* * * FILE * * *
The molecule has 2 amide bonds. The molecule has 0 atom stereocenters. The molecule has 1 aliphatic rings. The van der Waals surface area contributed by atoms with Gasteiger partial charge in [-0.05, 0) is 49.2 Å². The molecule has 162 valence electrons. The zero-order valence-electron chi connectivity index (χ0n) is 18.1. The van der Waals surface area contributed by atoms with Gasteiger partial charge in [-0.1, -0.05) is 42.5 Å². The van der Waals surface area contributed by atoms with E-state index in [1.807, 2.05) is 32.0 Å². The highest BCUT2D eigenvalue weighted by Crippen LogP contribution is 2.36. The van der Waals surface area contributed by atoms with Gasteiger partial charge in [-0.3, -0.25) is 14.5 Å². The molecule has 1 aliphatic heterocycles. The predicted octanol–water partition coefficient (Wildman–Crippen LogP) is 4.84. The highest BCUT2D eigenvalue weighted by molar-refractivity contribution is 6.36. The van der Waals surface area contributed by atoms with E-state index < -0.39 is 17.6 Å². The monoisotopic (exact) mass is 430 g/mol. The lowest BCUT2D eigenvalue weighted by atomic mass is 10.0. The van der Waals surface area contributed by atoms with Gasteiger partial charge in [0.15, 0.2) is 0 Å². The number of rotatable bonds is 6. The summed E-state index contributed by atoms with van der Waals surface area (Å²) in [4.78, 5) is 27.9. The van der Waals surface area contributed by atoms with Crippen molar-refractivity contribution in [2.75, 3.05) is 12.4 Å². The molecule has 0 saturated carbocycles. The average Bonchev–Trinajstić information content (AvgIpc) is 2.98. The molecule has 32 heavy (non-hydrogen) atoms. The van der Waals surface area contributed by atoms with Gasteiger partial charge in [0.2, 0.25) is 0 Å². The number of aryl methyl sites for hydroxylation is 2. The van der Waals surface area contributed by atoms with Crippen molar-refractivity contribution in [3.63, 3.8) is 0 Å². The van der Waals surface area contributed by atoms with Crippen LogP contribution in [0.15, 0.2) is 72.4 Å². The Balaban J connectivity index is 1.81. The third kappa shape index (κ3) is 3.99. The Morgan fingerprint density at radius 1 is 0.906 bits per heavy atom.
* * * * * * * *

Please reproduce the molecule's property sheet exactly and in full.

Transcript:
The molecule has 2 amide bonds. The molecule has 0 atom stereocenters. The molecule has 1 aliphatic rings. The van der Waals surface area contributed by atoms with Gasteiger partial charge in [-0.05, 0) is 49.2 Å². The molecule has 162 valence electrons. The zero-order valence-electron chi connectivity index (χ0n) is 18.1. The van der Waals surface area contributed by atoms with Gasteiger partial charge in [-0.1, -0.05) is 42.5 Å². The van der Waals surface area contributed by atoms with E-state index in [1.807, 2.05) is 32.0 Å². The highest BCUT2D eigenvalue weighted by Crippen LogP contribution is 2.36. The van der Waals surface area contributed by atoms with Gasteiger partial charge in [-0.3, -0.25) is 14.5 Å². The molecule has 1 aliphatic heterocycles. The predicted octanol–water partition coefficient (Wildman–Crippen LogP) is 4.84. The highest BCUT2D eigenvalue weighted by molar-refractivity contribution is 6.36. The van der Waals surface area contributed by atoms with E-state index < -0.39 is 17.6 Å². The monoisotopic (exact) mass is 430 g/mol. The lowest BCUT2D eigenvalue weighted by atomic mass is 10.0. The van der Waals surface area contributed by atoms with Gasteiger partial charge in [0.15, 0.2) is 0 Å². The number of rotatable bonds is 6. The summed E-state index contributed by atoms with van der Waals surface area (Å²) in [4.78, 5) is 27.9. The van der Waals surface area contributed by atoms with Crippen molar-refractivity contribution in [2.75, 3.05) is 12.4 Å². The molecule has 0 saturated carbocycles. The average Bonchev–Trinajstić information content (AvgIpc) is 2.98. The molecule has 32 heavy (non-hydrogen) atoms. The van der Waals surface area contributed by atoms with Gasteiger partial charge in [0.2, 0.25) is 0 Å². The number of aryl methyl sites for hydroxylation is 2. The van der Waals surface area contributed by atoms with Crippen molar-refractivity contribution in [3.63, 3.8) is 0 Å². The van der Waals surface area contributed by atoms with Crippen LogP contribution in [0.15, 0.2) is 72.4 Å². The Balaban J connectivity index is 1.81. The third kappa shape index (κ3) is 3.99. The Morgan fingerprint density at radius 1 is 0.906 bits per heavy atom.